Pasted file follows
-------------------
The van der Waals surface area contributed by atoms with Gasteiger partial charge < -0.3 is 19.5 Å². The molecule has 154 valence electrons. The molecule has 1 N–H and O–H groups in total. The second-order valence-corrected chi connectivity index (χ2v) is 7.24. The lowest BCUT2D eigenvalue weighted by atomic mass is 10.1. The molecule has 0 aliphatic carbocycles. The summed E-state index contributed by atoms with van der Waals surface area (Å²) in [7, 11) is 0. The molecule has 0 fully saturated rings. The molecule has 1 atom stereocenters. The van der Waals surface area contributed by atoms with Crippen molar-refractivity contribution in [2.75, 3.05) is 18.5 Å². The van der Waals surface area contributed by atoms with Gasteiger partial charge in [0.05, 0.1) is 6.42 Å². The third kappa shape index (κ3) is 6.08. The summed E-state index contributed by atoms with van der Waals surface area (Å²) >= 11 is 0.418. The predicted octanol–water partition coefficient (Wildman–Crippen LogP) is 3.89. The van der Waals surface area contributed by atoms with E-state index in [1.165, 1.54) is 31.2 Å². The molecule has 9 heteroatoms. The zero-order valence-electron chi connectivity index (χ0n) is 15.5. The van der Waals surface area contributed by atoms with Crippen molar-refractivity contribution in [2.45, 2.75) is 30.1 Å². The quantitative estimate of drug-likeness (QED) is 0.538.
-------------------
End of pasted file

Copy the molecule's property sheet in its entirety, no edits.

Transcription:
The van der Waals surface area contributed by atoms with Gasteiger partial charge < -0.3 is 19.5 Å². The molecule has 154 valence electrons. The molecule has 1 N–H and O–H groups in total. The second-order valence-corrected chi connectivity index (χ2v) is 7.24. The lowest BCUT2D eigenvalue weighted by atomic mass is 10.1. The molecule has 0 aliphatic carbocycles. The summed E-state index contributed by atoms with van der Waals surface area (Å²) in [7, 11) is 0. The molecule has 0 fully saturated rings. The molecule has 1 atom stereocenters. The van der Waals surface area contributed by atoms with Crippen molar-refractivity contribution in [2.75, 3.05) is 18.5 Å². The van der Waals surface area contributed by atoms with Gasteiger partial charge in [0.05, 0.1) is 6.42 Å². The third kappa shape index (κ3) is 6.08. The summed E-state index contributed by atoms with van der Waals surface area (Å²) >= 11 is 0.418. The predicted octanol–water partition coefficient (Wildman–Crippen LogP) is 3.89. The van der Waals surface area contributed by atoms with E-state index in [1.165, 1.54) is 31.2 Å². The molecule has 9 heteroatoms. The zero-order valence-electron chi connectivity index (χ0n) is 15.5. The van der Waals surface area contributed by atoms with Crippen molar-refractivity contribution in [2.45, 2.75) is 30.1 Å². The quantitative estimate of drug-likeness (QED) is 0.538.